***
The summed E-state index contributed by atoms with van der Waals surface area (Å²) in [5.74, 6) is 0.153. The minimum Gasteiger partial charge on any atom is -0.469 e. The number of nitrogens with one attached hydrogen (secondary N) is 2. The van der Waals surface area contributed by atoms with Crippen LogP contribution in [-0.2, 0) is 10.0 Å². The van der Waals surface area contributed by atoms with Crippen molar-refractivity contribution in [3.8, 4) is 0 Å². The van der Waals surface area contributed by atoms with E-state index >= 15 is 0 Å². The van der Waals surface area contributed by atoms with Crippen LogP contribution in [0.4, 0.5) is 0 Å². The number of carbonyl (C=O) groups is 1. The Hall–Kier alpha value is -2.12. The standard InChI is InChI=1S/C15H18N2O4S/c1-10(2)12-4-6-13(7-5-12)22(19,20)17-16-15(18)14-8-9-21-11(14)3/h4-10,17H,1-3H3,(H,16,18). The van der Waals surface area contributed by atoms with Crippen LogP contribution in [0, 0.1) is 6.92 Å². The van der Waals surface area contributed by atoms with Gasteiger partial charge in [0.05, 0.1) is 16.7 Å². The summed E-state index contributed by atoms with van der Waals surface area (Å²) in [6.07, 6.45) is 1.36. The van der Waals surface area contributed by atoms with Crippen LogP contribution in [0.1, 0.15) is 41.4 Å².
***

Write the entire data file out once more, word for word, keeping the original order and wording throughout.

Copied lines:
The summed E-state index contributed by atoms with van der Waals surface area (Å²) in [5.74, 6) is 0.153. The minimum Gasteiger partial charge on any atom is -0.469 e. The number of nitrogens with one attached hydrogen (secondary N) is 2. The van der Waals surface area contributed by atoms with Crippen LogP contribution in [-0.2, 0) is 10.0 Å². The van der Waals surface area contributed by atoms with Crippen molar-refractivity contribution in [3.8, 4) is 0 Å². The van der Waals surface area contributed by atoms with E-state index >= 15 is 0 Å². The van der Waals surface area contributed by atoms with Crippen LogP contribution in [0.4, 0.5) is 0 Å². The number of carbonyl (C=O) groups is 1. The Hall–Kier alpha value is -2.12. The standard InChI is InChI=1S/C15H18N2O4S/c1-10(2)12-4-6-13(7-5-12)22(19,20)17-16-15(18)14-8-9-21-11(14)3/h4-10,17H,1-3H3,(H,16,18). The van der Waals surface area contributed by atoms with Crippen LogP contribution in [0, 0.1) is 6.92 Å². The van der Waals surface area contributed by atoms with Gasteiger partial charge in [0.05, 0.1) is 16.7 Å². The summed E-state index contributed by atoms with van der Waals surface area (Å²) in [6.07, 6.45) is 1.36. The van der Waals surface area contributed by atoms with Crippen LogP contribution in [0.1, 0.15) is 41.4 Å².